Build complex toys and simple tools
by Tony Karp
Let's talk about the Mavic Pro's camera
 - This is one of those sunsets I was talking about. Here, we're above the trees, but still lower than the mountain. - Tony Karp, design, art, photography, techno-impressionist, techno-impressionism, aerial photography , drone , drones , dji , mavic pro , video , 3D printing - Books -
This is one of those sunsets I was talking about. Here, we're above the trees, but still lower than the mountain.
The Mavic Pro is a flying camera, but what good is it if the camera isn't useable? So the very first thing I'm going to talk about is the Mavic's camera.

 - Here's a close-up of the Mavic's camera and the gimbal that supports it. - Tony Karp, design, art, photography, techno-impressionist, techno-impressionism, aerial photography , drone , drones , dji , mavic pro , video , 3D printing - Books -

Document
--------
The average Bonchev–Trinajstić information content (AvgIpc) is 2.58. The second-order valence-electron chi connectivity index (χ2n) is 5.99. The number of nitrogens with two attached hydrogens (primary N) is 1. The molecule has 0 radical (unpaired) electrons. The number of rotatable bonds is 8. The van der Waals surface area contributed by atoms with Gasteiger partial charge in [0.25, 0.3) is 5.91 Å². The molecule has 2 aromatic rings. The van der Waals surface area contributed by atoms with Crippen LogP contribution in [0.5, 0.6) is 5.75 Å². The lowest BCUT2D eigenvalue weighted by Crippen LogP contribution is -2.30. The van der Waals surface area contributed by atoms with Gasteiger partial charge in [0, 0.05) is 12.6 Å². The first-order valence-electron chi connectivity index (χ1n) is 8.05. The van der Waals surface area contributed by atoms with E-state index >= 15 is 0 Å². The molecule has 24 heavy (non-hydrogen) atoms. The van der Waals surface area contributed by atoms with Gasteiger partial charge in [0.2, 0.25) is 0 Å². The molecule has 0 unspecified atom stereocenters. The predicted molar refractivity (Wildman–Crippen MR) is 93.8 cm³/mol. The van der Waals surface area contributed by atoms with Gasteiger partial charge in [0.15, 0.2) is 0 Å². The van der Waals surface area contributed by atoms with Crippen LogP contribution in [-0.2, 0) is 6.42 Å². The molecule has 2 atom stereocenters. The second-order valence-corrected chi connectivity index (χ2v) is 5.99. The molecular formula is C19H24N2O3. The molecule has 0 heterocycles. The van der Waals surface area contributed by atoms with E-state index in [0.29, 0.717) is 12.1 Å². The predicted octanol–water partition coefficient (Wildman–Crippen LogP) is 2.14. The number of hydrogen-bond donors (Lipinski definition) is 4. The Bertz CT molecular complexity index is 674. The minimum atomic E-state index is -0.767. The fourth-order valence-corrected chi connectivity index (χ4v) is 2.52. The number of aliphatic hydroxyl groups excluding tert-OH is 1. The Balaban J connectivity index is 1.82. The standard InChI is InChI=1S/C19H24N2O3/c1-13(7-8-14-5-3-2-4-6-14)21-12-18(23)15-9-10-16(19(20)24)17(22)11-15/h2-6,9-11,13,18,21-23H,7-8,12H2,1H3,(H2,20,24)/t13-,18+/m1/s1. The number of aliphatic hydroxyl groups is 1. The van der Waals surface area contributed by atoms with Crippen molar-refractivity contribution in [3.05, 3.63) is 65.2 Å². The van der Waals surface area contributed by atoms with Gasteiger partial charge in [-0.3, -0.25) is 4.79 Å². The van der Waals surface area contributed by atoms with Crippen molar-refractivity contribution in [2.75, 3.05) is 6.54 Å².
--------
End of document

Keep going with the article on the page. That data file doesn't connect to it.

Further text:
Here's a close-up of the Mavic's camera and the gimbal that supports it.

Let's start with the basics. The Mavic's camera is very similar to the camera on most modern smartphones. It has a small sensor, no zoom, no f/stops, and no shutter. So if you've used your phone's camera, you pretty much know what to expect. I have an LG G4 phone and its camera is quite similar to the Mavic's. I'm a happy camper.

The Mavic's camera shoots both stills and video. The stills are 12 megapixel with a 4:3 aspect ratio, but you can change this ratio (don't!). The video is pretty impressive. The Mavic can shoot full 4K video, with settings up to 4092 x 2160 pixels. This is slightly wider than the normal 16:9 ratio used in most online videos, but it can be cropped during editing. The highest settings produce the highest quality images, but the files can become huge. Fortunately, disk storage is cheap. (Keep repeating this every time you think about doing something that would take less disk space but yield lower quality.)

 - Where Black Branch meets Bull Run. Shot with the Mavic's camera in still mode. Note the 4:3 aspect ratio. - Tony Karp, design, art, photography, techno-impressionist, techno-impressionism, aerial photography , drone , drones , dji , mavic pro , video , 3D printing - Books -
Where Black Branch meets Bull Run. Shot with the Mavic's camera in still mode. Note the 4:3 aspect ratio.